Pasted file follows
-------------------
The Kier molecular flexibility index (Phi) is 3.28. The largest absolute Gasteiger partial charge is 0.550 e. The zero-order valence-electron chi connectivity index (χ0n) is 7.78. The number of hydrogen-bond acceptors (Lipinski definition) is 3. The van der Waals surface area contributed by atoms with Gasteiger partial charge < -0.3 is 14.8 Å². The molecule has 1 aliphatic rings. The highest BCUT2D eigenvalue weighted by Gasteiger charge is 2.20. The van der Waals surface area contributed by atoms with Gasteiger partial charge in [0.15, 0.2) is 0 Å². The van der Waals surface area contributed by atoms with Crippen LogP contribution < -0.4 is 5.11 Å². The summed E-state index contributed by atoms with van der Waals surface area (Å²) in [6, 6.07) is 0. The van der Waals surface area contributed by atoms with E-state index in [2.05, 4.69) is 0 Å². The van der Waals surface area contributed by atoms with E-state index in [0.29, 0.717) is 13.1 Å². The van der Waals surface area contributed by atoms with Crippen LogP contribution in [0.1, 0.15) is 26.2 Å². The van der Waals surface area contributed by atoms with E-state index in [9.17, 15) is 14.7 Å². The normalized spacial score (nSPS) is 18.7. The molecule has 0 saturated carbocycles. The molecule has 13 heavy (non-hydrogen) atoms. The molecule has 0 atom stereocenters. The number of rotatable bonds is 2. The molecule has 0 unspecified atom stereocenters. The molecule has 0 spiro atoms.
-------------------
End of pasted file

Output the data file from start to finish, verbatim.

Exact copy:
The Kier molecular flexibility index (Phi) is 3.28. The largest absolute Gasteiger partial charge is 0.550 e. The zero-order valence-electron chi connectivity index (χ0n) is 7.78. The number of hydrogen-bond acceptors (Lipinski definition) is 3. The van der Waals surface area contributed by atoms with Gasteiger partial charge < -0.3 is 14.8 Å². The molecule has 1 aliphatic rings. The highest BCUT2D eigenvalue weighted by Gasteiger charge is 2.20. The van der Waals surface area contributed by atoms with Gasteiger partial charge in [0.15, 0.2) is 0 Å². The van der Waals surface area contributed by atoms with Crippen LogP contribution < -0.4 is 5.11 Å². The summed E-state index contributed by atoms with van der Waals surface area (Å²) in [6, 6.07) is 0. The van der Waals surface area contributed by atoms with E-state index in [2.05, 4.69) is 0 Å². The van der Waals surface area contributed by atoms with E-state index in [0.29, 0.717) is 13.1 Å². The van der Waals surface area contributed by atoms with Crippen LogP contribution in [0.1, 0.15) is 26.2 Å². The van der Waals surface area contributed by atoms with E-state index in [9.17, 15) is 14.7 Å². The normalized spacial score (nSPS) is 18.7. The molecule has 0 saturated carbocycles. The molecule has 13 heavy (non-hydrogen) atoms. The molecule has 0 atom stereocenters. The number of rotatable bonds is 2. The molecule has 0 unspecified atom stereocenters. The molecule has 0 spiro atoms.